The anticipation was tangible as we approached the main gates to Ranthambhore National Park. The park had only recently opened after its annual summer closure and tigers had been sighted on a daily basis.
The park area has been divided into several zones and the safari vehicles are split between those zones. Everyone was wondering if they would be in a lucky zone today and catch a sighting of one of these majestic predators. Safaris are carried out two times a day at 06:30 and 15:00, each lasts for approximately 3 hours.
We entered the park slightly after sunrise and not long afterwards we reached the impressive fort wall. The fort towers over the entire park area and can be seen from many of the safari routes. Driving through the fort wall, the temperature dropped as we entered the vast forest.
Immediately our naturalist guide pointed out herds of sambar deer, wild boar and troops of monkey. We continued steadily over rough tracks before being signalled to slow and proceed with caution by another vehicle in front of us. Suddenly, we saw the reason for their wariness – a beautiful leopard had been sighted in a tree just yards from the track. It was panting heavily and strangely was not looking towards us but into the forest behind, as if another creature had driven it there – a tiger perhaps.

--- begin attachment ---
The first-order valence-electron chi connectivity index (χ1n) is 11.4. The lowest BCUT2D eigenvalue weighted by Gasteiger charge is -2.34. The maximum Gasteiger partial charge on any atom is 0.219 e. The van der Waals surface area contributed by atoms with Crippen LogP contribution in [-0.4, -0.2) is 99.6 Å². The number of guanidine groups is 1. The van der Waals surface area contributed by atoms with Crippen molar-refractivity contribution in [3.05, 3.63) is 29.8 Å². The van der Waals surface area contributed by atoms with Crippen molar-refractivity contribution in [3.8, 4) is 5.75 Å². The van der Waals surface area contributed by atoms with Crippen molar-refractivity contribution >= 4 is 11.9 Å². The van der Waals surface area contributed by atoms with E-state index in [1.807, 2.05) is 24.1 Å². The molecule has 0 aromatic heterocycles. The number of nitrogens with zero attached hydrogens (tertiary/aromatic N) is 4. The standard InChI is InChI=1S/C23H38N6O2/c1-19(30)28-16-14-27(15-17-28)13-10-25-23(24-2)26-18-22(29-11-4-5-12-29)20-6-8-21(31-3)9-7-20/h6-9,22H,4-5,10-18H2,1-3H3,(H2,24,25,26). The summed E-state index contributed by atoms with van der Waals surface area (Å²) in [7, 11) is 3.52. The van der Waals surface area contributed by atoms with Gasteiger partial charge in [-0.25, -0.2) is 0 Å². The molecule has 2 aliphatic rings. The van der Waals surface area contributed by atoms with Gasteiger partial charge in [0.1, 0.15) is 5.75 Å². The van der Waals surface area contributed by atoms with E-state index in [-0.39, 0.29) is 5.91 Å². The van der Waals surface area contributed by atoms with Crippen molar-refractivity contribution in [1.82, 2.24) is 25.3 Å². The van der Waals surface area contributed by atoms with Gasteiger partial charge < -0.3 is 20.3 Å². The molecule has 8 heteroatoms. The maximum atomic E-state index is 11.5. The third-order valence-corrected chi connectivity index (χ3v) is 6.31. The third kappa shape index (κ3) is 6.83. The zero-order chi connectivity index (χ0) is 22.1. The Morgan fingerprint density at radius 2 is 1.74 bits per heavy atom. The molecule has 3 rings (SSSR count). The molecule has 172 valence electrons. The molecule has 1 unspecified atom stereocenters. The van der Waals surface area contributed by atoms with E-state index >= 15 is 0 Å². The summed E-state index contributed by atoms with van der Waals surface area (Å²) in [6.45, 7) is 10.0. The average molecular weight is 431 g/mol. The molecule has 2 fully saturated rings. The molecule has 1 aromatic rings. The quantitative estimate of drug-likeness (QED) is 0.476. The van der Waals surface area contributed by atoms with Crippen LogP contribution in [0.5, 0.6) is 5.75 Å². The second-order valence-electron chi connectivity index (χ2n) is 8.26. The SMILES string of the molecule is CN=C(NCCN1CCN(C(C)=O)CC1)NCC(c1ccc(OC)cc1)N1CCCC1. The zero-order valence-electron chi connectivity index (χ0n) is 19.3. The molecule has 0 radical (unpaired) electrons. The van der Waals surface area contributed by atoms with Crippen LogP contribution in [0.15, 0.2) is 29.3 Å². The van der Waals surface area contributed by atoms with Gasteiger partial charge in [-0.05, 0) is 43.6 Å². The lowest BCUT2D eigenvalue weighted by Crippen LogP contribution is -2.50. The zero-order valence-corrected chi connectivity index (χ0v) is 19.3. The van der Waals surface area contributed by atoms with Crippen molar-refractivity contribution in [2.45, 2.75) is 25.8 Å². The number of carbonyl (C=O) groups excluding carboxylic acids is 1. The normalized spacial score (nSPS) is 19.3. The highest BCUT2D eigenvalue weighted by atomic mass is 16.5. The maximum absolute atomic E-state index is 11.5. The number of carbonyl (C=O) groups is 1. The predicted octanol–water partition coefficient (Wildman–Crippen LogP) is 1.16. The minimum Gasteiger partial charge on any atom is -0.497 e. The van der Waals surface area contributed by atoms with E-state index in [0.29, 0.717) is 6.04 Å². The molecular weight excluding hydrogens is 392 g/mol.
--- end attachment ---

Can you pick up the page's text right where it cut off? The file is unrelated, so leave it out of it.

The leopard continued its panicked glares into the undergrowth and we were lucky enough to have over an hour observing this fantastic animal until it decided it was safe to move. Thrilled from our sighting of the park's most elusive resident, we made our way back to the entrance.
Later that day we took a route through a different zone and were lucky enough to sight two tiger as the sun was setting. Unfortunately, the fading light meant that we only caught fleeting glimpses of them through the undergrowth. However, the proximity of these majestic cats was still an awe-inspiring experience.
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